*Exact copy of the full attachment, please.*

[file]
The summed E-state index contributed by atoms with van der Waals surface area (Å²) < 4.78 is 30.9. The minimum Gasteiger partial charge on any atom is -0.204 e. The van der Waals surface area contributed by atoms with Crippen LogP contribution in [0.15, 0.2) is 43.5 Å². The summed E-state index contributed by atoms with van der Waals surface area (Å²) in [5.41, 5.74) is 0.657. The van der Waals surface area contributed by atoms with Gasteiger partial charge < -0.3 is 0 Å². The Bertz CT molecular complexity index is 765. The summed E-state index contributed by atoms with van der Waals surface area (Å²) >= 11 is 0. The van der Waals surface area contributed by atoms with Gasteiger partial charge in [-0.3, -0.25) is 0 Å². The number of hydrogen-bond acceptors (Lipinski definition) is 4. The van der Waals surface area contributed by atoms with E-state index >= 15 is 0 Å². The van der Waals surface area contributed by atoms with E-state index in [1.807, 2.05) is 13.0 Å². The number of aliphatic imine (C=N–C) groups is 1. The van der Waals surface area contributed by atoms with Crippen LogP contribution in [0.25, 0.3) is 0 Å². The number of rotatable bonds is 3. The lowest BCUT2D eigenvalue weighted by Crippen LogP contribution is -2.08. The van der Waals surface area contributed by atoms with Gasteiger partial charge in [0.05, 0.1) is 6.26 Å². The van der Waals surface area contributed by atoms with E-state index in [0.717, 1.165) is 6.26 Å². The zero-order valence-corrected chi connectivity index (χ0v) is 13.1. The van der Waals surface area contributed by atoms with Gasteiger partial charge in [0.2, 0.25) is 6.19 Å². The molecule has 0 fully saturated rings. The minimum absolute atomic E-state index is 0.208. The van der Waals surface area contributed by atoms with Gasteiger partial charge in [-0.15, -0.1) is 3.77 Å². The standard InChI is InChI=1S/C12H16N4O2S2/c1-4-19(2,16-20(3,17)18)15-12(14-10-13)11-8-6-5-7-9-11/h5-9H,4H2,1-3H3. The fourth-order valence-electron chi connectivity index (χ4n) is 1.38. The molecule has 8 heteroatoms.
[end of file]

The summed E-state index contributed by atoms with van der Waals surface area (Å²) < 4.78 is 30.9. The minimum Gasteiger partial charge on any atom is -0.204 e. The van der Waals surface area contributed by atoms with Crippen LogP contribution in [0.15, 0.2) is 43.5 Å². The summed E-state index contributed by atoms with van der Waals surface area (Å²) in [5.41, 5.74) is 0.657. The van der Waals surface area contributed by atoms with Gasteiger partial charge < -0.3 is 0 Å². The Bertz CT molecular complexity index is 765. The summed E-state index contributed by atoms with van der Waals surface area (Å²) >= 11 is 0. The van der Waals surface area contributed by atoms with Gasteiger partial charge in [-0.3, -0.25) is 0 Å². The number of hydrogen-bond acceptors (Lipinski definition) is 4. The van der Waals surface area contributed by atoms with E-state index >= 15 is 0 Å². The van der Waals surface area contributed by atoms with E-state index in [1.807, 2.05) is 13.0 Å². The number of aliphatic imine (C=N–C) groups is 1. The van der Waals surface area contributed by atoms with Crippen LogP contribution in [0.25, 0.3) is 0 Å². The number of rotatable bonds is 3. The lowest BCUT2D eigenvalue weighted by Crippen LogP contribution is -2.08. The van der Waals surface area contributed by atoms with Gasteiger partial charge in [0.05, 0.1) is 6.26 Å². The van der Waals surface area contributed by atoms with E-state index in [0.717, 1.165) is 6.26 Å². The zero-order valence-corrected chi connectivity index (χ0v) is 13.1. The van der Waals surface area contributed by atoms with Gasteiger partial charge in [0.2, 0.25) is 6.19 Å². The molecule has 0 fully saturated rings. The minimum absolute atomic E-state index is 0.208. The van der Waals surface area contributed by atoms with Gasteiger partial charge in [-0.15, -0.1) is 3.77 Å². The standard InChI is InChI=1S/C12H16N4O2S2/c1-4-19(2,16-20(3,17)18)15-12(14-10-13)11-8-6-5-7-9-11/h5-9H,4H2,1-3H3. The fourth-order valence-electron chi connectivity index (χ4n) is 1.38. The molecule has 8 heteroatoms.